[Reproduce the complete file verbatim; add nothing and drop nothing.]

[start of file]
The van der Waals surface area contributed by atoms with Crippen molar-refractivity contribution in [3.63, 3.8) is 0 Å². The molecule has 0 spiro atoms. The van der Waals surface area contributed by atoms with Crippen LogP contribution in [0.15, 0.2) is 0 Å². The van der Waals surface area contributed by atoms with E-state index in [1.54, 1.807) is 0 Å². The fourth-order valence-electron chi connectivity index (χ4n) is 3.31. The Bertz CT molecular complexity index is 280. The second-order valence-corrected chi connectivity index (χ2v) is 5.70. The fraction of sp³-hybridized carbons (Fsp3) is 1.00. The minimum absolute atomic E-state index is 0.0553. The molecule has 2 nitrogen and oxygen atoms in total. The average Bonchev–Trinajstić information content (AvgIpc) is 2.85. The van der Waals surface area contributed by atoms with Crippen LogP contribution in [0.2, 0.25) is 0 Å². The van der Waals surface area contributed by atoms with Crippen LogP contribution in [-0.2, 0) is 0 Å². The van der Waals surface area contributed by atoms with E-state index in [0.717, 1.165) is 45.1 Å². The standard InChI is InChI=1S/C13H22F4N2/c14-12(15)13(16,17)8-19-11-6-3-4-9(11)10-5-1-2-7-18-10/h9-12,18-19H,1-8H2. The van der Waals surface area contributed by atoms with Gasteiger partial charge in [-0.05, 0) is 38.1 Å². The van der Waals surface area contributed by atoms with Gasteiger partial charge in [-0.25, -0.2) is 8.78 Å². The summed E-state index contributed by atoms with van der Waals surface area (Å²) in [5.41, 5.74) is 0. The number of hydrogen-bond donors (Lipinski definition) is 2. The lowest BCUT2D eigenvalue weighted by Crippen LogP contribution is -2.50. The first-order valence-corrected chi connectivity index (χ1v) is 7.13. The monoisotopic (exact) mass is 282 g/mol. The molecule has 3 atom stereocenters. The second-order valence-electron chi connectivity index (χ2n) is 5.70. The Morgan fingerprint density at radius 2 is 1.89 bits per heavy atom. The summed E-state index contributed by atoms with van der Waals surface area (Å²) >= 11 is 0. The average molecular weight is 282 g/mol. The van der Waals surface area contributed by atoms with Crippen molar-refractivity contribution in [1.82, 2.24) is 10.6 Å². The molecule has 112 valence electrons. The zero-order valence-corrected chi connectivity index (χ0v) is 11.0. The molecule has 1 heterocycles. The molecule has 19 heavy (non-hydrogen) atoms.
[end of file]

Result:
The van der Waals surface area contributed by atoms with Crippen molar-refractivity contribution in [3.63, 3.8) is 0 Å². The molecule has 0 spiro atoms. The van der Waals surface area contributed by atoms with Crippen LogP contribution in [0.15, 0.2) is 0 Å². The van der Waals surface area contributed by atoms with E-state index in [1.54, 1.807) is 0 Å². The fourth-order valence-electron chi connectivity index (χ4n) is 3.31. The Bertz CT molecular complexity index is 280. The second-order valence-corrected chi connectivity index (χ2v) is 5.70. The fraction of sp³-hybridized carbons (Fsp3) is 1.00. The minimum absolute atomic E-state index is 0.0553. The molecule has 2 nitrogen and oxygen atoms in total. The average Bonchev–Trinajstić information content (AvgIpc) is 2.85. The van der Waals surface area contributed by atoms with Crippen LogP contribution in [0.2, 0.25) is 0 Å². The van der Waals surface area contributed by atoms with Crippen LogP contribution in [-0.2, 0) is 0 Å². The van der Waals surface area contributed by atoms with E-state index in [0.717, 1.165) is 45.1 Å². The standard InChI is InChI=1S/C13H22F4N2/c14-12(15)13(16,17)8-19-11-6-3-4-9(11)10-5-1-2-7-18-10/h9-12,18-19H,1-8H2. The van der Waals surface area contributed by atoms with Gasteiger partial charge in [-0.05, 0) is 38.1 Å². The van der Waals surface area contributed by atoms with Gasteiger partial charge in [-0.25, -0.2) is 8.78 Å². The summed E-state index contributed by atoms with van der Waals surface area (Å²) in [5.41, 5.74) is 0. The number of hydrogen-bond donors (Lipinski definition) is 2. The lowest BCUT2D eigenvalue weighted by Crippen LogP contribution is -2.50. The first-order valence-corrected chi connectivity index (χ1v) is 7.13. The monoisotopic (exact) mass is 282 g/mol. The molecule has 3 atom stereocenters. The second-order valence-electron chi connectivity index (χ2n) is 5.70. The Morgan fingerprint density at radius 2 is 1.89 bits per heavy atom. The summed E-state index contributed by atoms with van der Waals surface area (Å²) >= 11 is 0. The average molecular weight is 282 g/mol. The van der Waals surface area contributed by atoms with Crippen molar-refractivity contribution in [1.82, 2.24) is 10.6 Å². The molecule has 112 valence electrons. The zero-order valence-corrected chi connectivity index (χ0v) is 11.0. The molecule has 1 heterocycles. The molecule has 19 heavy (non-hydrogen) atoms.